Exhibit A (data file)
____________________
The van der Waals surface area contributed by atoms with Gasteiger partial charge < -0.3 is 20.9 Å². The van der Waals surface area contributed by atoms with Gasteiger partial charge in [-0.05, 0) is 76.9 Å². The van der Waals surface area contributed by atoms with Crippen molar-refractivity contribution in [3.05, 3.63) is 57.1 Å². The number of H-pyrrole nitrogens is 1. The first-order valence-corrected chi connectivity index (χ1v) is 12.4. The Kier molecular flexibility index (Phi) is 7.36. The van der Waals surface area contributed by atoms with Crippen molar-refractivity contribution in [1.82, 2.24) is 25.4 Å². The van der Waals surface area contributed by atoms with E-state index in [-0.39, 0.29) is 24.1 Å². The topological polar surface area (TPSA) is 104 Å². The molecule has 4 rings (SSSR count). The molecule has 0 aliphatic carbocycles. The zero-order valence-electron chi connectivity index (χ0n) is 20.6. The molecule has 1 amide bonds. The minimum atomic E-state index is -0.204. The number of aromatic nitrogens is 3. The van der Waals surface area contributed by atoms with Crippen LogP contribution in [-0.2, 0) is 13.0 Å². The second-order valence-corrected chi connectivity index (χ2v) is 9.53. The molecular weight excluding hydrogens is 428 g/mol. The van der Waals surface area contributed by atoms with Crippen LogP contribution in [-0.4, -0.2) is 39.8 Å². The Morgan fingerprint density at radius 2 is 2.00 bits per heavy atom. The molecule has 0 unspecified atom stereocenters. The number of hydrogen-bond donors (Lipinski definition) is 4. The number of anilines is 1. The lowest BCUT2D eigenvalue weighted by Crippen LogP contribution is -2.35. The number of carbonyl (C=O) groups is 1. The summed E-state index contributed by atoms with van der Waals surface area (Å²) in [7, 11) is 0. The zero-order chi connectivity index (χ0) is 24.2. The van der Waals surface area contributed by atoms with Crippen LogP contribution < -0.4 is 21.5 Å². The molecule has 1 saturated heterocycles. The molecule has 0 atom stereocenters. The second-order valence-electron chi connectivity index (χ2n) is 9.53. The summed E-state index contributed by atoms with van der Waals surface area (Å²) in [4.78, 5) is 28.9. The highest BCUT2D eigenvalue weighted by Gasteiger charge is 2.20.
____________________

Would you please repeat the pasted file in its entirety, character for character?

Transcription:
The van der Waals surface area contributed by atoms with Gasteiger partial charge < -0.3 is 20.9 Å². The van der Waals surface area contributed by atoms with Gasteiger partial charge in [-0.05, 0) is 76.9 Å². The van der Waals surface area contributed by atoms with Crippen molar-refractivity contribution in [3.05, 3.63) is 57.1 Å². The number of H-pyrrole nitrogens is 1. The first-order valence-corrected chi connectivity index (χ1v) is 12.4. The Kier molecular flexibility index (Phi) is 7.36. The van der Waals surface area contributed by atoms with Crippen molar-refractivity contribution in [1.82, 2.24) is 25.4 Å². The van der Waals surface area contributed by atoms with E-state index in [-0.39, 0.29) is 24.1 Å². The topological polar surface area (TPSA) is 104 Å². The molecule has 4 rings (SSSR count). The molecule has 0 aliphatic carbocycles. The zero-order valence-electron chi connectivity index (χ0n) is 20.6. The molecule has 1 amide bonds. The minimum atomic E-state index is -0.204. The number of aromatic nitrogens is 3. The van der Waals surface area contributed by atoms with Crippen LogP contribution in [-0.2, 0) is 13.0 Å². The second-order valence-corrected chi connectivity index (χ2v) is 9.53. The molecular weight excluding hydrogens is 428 g/mol. The van der Waals surface area contributed by atoms with Crippen LogP contribution in [-0.4, -0.2) is 39.8 Å². The Morgan fingerprint density at radius 2 is 2.00 bits per heavy atom. The molecule has 0 unspecified atom stereocenters. The number of hydrogen-bond donors (Lipinski definition) is 4. The number of anilines is 1. The lowest BCUT2D eigenvalue weighted by Crippen LogP contribution is -2.35. The number of carbonyl (C=O) groups is 1. The summed E-state index contributed by atoms with van der Waals surface area (Å²) in [7, 11) is 0. The zero-order chi connectivity index (χ0) is 24.2. The van der Waals surface area contributed by atoms with Crippen LogP contribution < -0.4 is 21.5 Å². The molecule has 1 saturated heterocycles. The molecule has 0 atom stereocenters. The second-order valence-electron chi connectivity index (χ2n) is 9.53. The summed E-state index contributed by atoms with van der Waals surface area (Å²) in [4.78, 5) is 28.9. The highest BCUT2D eigenvalue weighted by Gasteiger charge is 2.20.